Thursday, June 17, 2010

"Better Land Use = Less Oil Use"

Smart Growth America agrees that designing our cities better will reduce our oil consumption:

Almost any development in a central location is likely to generate less automobile travel than the best-designed, compact, mixed-use development in a remote location.

Encouraging growth in our town and city cores and discouraging sprawling growth way out at the edges means less automobile travel. Fewer miles in cars each day means less oil use. Less oil use means….you see where this is going, right?

But they don't quite get to talking about why our cities sprawl this way. Fred Harrison describes a little of how the tax structure results in poor infrastructure and, ultimately, poverty.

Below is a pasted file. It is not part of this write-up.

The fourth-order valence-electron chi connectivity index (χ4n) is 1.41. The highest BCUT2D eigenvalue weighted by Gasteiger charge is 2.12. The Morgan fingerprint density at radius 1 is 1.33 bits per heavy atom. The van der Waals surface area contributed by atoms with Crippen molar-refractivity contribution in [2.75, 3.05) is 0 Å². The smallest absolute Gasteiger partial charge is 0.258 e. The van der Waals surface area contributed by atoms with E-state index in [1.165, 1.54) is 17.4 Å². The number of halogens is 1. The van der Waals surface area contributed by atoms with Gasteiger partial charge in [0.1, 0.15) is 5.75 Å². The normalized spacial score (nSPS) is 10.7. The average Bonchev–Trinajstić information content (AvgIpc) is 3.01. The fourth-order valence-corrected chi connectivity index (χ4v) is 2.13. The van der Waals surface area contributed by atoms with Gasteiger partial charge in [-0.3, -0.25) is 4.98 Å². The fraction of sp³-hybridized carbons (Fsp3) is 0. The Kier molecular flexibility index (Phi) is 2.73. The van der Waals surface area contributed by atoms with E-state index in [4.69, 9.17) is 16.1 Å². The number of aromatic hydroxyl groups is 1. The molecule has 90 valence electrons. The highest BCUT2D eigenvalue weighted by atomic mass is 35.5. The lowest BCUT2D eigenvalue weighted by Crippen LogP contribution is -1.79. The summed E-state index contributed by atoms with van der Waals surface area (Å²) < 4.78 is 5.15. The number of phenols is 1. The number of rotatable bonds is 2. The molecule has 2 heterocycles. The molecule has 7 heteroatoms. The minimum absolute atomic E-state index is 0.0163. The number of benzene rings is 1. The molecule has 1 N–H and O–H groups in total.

It's also worth reading Matt Yglesias's short post on our misplaced priorities:
Obviously you couldn’t reduce [auto fatalities] to zero without totally eliminating motor vehicles, but even ten percent of that number is more people than died on 9/11. And yet the difference between the resources you can mobilize for “cut driving fatalities by ten percent a year” and “help stop another 9/11″ is enormous.

Preventing Terrorism, if successful, reduces deaths from terrorism. Removing our energy/transport infrastructure from oil dependence can reduce auto deaths, and perhaps make the middle east a slightly less valuable land to divide and conquer. Change the tax structure, and you can reduce poverty (which will then leave fewer people driven to drastic measures to change their lot in life), fix our infrastructure, and thus reduce both auto and terrorism deaths. Maybe I should make a chart.

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